Melissa Gravelle dropped out of school in Grade 9, struggling, immature and discouraged.
“I was tested in elementary school at a basic level. They said it wouldn’t be possible for me to do general work,” she said.
Last week, the 34-year-old Sarnia woman not only earned a high school diploma from the Alternative and Continuing Education Centre, she was the graduating class’ Valedictorian.
“I’m the first person in my family to graduate,” she said.
“(You need to) believe in yourself, believe in your ability to succeed in life and don’t let anyone tell you different.”
Gravelle had tried to return to school in the past but found it too hard. She worked multiple jobs, regularly putting in 15-hour days.
She decided to try again about a year ago, and the inspiration this time came from her son.
Despite having attention deficit hyperactivity disorder, he stays positive through even his hardest days at school, she said.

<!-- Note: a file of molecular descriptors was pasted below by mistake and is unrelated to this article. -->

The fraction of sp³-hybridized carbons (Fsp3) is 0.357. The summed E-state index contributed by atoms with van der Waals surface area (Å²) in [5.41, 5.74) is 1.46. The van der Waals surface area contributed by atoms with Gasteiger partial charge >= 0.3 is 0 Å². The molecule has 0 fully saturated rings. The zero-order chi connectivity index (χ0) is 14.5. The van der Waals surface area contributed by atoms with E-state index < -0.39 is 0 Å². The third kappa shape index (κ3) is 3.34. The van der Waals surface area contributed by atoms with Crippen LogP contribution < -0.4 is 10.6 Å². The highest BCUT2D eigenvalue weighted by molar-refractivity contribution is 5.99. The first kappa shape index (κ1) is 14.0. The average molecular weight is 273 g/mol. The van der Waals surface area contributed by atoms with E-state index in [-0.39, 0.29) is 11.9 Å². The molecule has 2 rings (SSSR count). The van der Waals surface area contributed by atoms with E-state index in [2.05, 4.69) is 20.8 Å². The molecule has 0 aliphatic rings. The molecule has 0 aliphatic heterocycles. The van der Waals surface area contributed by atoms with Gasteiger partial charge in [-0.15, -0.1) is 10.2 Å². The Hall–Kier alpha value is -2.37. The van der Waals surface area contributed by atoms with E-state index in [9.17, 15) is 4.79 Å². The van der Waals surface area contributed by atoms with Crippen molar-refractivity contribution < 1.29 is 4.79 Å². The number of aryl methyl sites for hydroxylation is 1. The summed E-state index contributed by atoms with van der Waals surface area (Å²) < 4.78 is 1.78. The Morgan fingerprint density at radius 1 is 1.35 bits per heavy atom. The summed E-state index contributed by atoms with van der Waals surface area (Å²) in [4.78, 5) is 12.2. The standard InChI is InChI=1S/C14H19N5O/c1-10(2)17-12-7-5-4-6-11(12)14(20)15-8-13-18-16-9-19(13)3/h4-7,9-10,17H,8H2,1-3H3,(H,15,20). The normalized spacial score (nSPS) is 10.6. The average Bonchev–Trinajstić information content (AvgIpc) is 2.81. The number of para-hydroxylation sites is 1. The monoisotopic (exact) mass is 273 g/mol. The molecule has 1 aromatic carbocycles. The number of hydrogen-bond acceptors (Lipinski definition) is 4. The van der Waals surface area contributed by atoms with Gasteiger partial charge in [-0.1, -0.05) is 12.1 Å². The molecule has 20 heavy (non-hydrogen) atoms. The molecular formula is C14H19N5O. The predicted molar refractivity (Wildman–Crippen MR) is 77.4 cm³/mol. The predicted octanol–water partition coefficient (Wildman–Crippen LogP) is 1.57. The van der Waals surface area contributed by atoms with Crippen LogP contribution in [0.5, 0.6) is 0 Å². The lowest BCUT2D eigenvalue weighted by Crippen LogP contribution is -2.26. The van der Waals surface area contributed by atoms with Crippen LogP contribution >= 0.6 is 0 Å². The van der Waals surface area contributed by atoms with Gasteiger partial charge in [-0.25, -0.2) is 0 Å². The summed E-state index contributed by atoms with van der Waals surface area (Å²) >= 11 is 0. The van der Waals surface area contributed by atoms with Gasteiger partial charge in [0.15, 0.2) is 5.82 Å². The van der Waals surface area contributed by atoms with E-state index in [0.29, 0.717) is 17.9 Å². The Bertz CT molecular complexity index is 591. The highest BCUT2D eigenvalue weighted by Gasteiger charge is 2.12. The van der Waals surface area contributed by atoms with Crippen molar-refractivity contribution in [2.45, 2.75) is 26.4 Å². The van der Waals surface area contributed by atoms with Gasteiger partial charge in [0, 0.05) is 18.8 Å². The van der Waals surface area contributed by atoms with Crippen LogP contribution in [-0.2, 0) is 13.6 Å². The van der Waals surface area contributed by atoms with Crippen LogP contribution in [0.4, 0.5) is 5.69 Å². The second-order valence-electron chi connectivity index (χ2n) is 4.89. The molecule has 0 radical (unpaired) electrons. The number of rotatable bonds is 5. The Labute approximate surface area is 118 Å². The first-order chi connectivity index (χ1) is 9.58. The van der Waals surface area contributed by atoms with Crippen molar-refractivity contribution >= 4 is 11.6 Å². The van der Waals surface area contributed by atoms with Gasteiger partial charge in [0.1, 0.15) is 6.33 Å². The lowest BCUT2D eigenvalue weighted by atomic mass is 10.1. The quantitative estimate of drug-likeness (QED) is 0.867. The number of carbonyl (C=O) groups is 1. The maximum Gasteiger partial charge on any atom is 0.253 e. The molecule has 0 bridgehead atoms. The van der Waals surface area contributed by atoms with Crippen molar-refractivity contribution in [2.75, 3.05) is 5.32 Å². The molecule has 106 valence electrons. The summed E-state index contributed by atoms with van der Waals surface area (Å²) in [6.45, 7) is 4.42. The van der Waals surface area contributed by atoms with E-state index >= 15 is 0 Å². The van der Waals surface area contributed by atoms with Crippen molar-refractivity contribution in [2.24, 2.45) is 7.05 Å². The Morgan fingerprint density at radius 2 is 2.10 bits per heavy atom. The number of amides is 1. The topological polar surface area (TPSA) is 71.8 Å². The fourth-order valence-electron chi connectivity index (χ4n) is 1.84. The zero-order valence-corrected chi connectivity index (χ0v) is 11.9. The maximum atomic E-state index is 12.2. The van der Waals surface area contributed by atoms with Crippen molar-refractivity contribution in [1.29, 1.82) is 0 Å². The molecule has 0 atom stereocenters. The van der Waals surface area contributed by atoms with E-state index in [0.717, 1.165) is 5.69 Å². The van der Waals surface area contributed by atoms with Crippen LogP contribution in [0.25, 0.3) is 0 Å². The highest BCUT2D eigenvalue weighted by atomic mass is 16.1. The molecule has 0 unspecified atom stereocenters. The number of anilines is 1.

“Every day he got up and it was a new day, and he looked at it in a new light. He was definitely my inspiration. Like every mother I wanted to provide a better life for my son.”
The Alternative and Continuing Education Centre on Oakdale Avenue offers programs to help a wide range of people complete their education, including the 11 students who graduated on June 13.
Gravelle said improving her math skills took a long time, especially while working up to seven days a week. She also raised her English skills to college level, learned how to write a formal essay, and kept her grades above 80.
Getting good marks was a motivator, she said. “I can do this. I am doing this.”
She praised the centre’s teachers for pinpointing the places she was weakest and doing the little things to keep her encouraged and motivated.
She has now enrolled in a two-year social work program at Cambrian College, and plans to attend Laurentian University to earn a Bachelor degree.
Gravelle said finding a job in social work would allow her to give back to the community.
“And I’d be home on the weekend with my family, where I need to be.”